Materials researchers join forces to address Canada’s neutron gap

Mark Henderson
October 21, 2020

Canadian materials researchers who depend on neutron beams to conduct their work are reviving stalled efforts to establish a university-led governance structure to confront a yawning neutron gap and stem the accelerating brain drain. While awaiting a late-November decision on a $47-million proposal to the Canada Foundation for Innovation (CFI), a working group of the Canadian Neutron Initiative (CNI) is forging ahead with a virtual roundtable on December 15-16 to refine a national neutron strategy leading to the creation of Neutrons Canada.

The forthcoming virtual meeting expects about 150 participants and will build upon a previous roundtable last January, in which research representatives from 16 universities discussed the best potential avenues for meeting the current and future needs of the materials research community.

“The [January] roundtable meeting of university executives from 16 institutions across Canada was an historic moment, topping off five years of work to establish a new pan-Canadian, university-led framework to govern, manage, and represent Canada’s programme and capacity for materials research with neutron beams,” says Dr. Karen Chad (PhD), chair of CNI working group and VP Research at the University of Saskatchewan.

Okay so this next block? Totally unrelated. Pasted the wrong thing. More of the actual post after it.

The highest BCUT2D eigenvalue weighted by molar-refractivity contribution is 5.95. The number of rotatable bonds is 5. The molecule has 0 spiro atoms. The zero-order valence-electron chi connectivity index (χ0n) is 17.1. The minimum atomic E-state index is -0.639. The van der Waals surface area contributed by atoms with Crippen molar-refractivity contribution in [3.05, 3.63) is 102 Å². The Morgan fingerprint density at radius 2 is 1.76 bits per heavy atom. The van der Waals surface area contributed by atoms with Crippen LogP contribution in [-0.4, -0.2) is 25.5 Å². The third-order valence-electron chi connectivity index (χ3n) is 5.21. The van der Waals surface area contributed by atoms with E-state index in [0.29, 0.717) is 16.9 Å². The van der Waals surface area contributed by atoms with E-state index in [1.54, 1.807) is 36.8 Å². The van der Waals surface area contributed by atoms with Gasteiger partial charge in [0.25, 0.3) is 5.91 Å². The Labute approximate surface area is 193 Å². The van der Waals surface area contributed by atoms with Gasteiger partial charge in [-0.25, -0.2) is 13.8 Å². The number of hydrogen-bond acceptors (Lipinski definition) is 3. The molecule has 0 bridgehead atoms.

The current environment is challenging for materials researchers that utilize neutron beams for their work on programs and projects related to economic competitiveness, a clean environment, clean growth, health and food and safety and security. The situation was already described as an emergency in 2017, prior to the closure of two key pieces of materials research infrastructure in 2018: the NRU research reactor once operated by Atomic Energy of Canada Ltd (AECL) at Chalk River, ON, and the Canadian Neutron Bean Centre (CNBC), which facilitated the work of 800 researchers at AECL and neutron facilities around the world.

“We’re hoping that by getting university leaders interested in meeting and then engaging a larger community in strategic planning, we will be able to sustain a community and engage and sustain the interest and effort which is needed to get it to the point where there’s some other solution,” says Dr. John Root (PhD), executive director of the Sylvia Fedoruk Canadian Centre for Nuclear Innovation and the former director of the CNBC. “You do need a research reactor for multiple purposes and neutrons for many things. If you’re going to go down that route it makes a lot of sense to have a domestic facility … When’s that going to happen? It’s not for 10 years anyway. In the meantime, it’s quite feasible to run a neutron beam program as a distributed set of facilities here and there. Other countries have done that.”

The CNI working group’s proposed strategy has four elements:

  1. Build on existing domestic capabilities, including full exploitation of the McMaster Nuclear Reactor (MNR), a medium-brightness neutron source;
  2. Forge partnerships with high-brightness neutron sources in other countries;
  3. Explore investment in new domestic neutron sources for the long term; and,
  4. Create a new, national governance and management framework for these activities.

The CFI funding proposal would address the first three elements, while the fourth would require a pan-Canadian, university-led entity to be called Neutrons Canada, “to manage a coherent national program … envisioned to be of the scale of a Major Research Facility (MRF) in operations and impact”.